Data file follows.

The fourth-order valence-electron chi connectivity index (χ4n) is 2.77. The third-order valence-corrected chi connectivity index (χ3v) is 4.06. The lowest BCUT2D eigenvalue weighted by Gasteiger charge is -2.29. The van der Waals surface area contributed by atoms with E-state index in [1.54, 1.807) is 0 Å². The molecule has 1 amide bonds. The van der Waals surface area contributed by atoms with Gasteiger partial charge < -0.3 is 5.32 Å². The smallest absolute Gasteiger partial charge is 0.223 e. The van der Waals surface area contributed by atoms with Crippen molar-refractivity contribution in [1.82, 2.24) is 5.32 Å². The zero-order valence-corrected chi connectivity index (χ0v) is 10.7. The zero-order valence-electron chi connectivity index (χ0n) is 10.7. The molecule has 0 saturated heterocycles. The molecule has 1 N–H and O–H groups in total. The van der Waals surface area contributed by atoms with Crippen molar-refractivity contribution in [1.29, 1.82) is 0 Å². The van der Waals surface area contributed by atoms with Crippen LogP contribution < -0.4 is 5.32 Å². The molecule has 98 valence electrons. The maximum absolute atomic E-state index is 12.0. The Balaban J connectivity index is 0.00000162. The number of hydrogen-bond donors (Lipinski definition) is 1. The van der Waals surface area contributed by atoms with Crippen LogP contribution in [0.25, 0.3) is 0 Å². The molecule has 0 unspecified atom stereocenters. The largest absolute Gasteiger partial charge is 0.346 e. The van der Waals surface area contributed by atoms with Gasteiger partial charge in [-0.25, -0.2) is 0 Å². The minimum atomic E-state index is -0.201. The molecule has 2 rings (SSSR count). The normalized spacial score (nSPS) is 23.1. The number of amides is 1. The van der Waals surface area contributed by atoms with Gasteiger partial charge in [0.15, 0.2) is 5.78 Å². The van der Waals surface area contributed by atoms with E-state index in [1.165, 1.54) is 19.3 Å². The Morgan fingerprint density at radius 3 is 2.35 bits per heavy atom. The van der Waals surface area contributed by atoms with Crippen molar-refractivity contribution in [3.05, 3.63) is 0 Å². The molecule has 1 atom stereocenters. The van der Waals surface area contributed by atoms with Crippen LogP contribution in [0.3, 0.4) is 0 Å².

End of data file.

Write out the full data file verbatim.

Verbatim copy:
The fourth-order valence-electron chi connectivity index (χ4n) is 2.77. The third-order valence-corrected chi connectivity index (χ3v) is 4.06. The lowest BCUT2D eigenvalue weighted by Gasteiger charge is -2.29. The van der Waals surface area contributed by atoms with E-state index in [1.54, 1.807) is 0 Å². The molecule has 1 amide bonds. The van der Waals surface area contributed by atoms with Gasteiger partial charge < -0.3 is 5.32 Å². The smallest absolute Gasteiger partial charge is 0.223 e. The van der Waals surface area contributed by atoms with Crippen molar-refractivity contribution in [1.82, 2.24) is 5.32 Å². The zero-order valence-corrected chi connectivity index (χ0v) is 10.7. The zero-order valence-electron chi connectivity index (χ0n) is 10.7. The molecule has 0 saturated heterocycles. The molecule has 1 N–H and O–H groups in total. The van der Waals surface area contributed by atoms with Crippen molar-refractivity contribution in [1.29, 1.82) is 0 Å². The van der Waals surface area contributed by atoms with Crippen LogP contribution < -0.4 is 5.32 Å². The molecule has 98 valence electrons. The maximum absolute atomic E-state index is 12.0. The Balaban J connectivity index is 0.00000162. The number of hydrogen-bond donors (Lipinski definition) is 1. The van der Waals surface area contributed by atoms with Crippen LogP contribution in [0.25, 0.3) is 0 Å². The molecule has 0 unspecified atom stereocenters. The largest absolute Gasteiger partial charge is 0.346 e. The van der Waals surface area contributed by atoms with Gasteiger partial charge in [-0.25, -0.2) is 0 Å². The minimum atomic E-state index is -0.201. The molecule has 2 rings (SSSR count). The normalized spacial score (nSPS) is 23.1. The number of amides is 1. The van der Waals surface area contributed by atoms with Gasteiger partial charge in [0.15, 0.2) is 5.78 Å². The van der Waals surface area contributed by atoms with E-state index in [1.165, 1.54) is 19.3 Å². The Morgan fingerprint density at radius 3 is 2.35 bits per heavy atom. The van der Waals surface area contributed by atoms with Crippen molar-refractivity contribution in [3.05, 3.63) is 0 Å². The molecule has 1 atom stereocenters. The van der Waals surface area contributed by atoms with Crippen LogP contribution in [0.3, 0.4) is 0 Å².